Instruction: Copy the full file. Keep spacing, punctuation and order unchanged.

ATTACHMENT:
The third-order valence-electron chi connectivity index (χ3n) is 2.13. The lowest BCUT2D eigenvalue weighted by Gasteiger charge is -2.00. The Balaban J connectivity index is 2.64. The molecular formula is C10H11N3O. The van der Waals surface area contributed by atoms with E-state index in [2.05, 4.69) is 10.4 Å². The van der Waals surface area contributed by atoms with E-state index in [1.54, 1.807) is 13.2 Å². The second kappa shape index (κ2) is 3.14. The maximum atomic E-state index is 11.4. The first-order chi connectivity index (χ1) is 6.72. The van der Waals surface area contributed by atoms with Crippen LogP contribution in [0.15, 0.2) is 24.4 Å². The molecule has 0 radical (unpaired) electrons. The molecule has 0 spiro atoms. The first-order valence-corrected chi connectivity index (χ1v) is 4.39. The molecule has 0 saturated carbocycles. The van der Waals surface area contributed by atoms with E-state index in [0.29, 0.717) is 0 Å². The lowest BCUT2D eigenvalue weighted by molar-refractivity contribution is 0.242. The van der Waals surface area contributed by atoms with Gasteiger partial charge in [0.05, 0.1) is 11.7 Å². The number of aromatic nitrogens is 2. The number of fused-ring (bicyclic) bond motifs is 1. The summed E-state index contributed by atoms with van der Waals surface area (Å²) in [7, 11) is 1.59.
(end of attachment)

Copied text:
The third-order valence-electron chi connectivity index (χ3n) is 2.13. The lowest BCUT2D eigenvalue weighted by Gasteiger charge is -2.00. The Balaban J connectivity index is 2.64. The molecular formula is C10H11N3O. The van der Waals surface area contributed by atoms with E-state index in [2.05, 4.69) is 10.4 Å². The van der Waals surface area contributed by atoms with E-state index in [1.54, 1.807) is 13.2 Å². The second kappa shape index (κ2) is 3.14. The maximum atomic E-state index is 11.4. The first-order chi connectivity index (χ1) is 6.72. The van der Waals surface area contributed by atoms with Crippen LogP contribution in [0.15, 0.2) is 24.4 Å². The molecule has 0 radical (unpaired) electrons. The molecule has 0 spiro atoms. The first-order valence-corrected chi connectivity index (χ1v) is 4.39. The molecule has 0 saturated carbocycles. The van der Waals surface area contributed by atoms with E-state index in [0.29, 0.717) is 0 Å². The lowest BCUT2D eigenvalue weighted by molar-refractivity contribution is 0.242. The van der Waals surface area contributed by atoms with Gasteiger partial charge in [0.05, 0.1) is 11.7 Å². The number of aromatic nitrogens is 2. The number of fused-ring (bicyclic) bond motifs is 1. The summed E-state index contributed by atoms with van der Waals surface area (Å²) in [7, 11) is 1.59.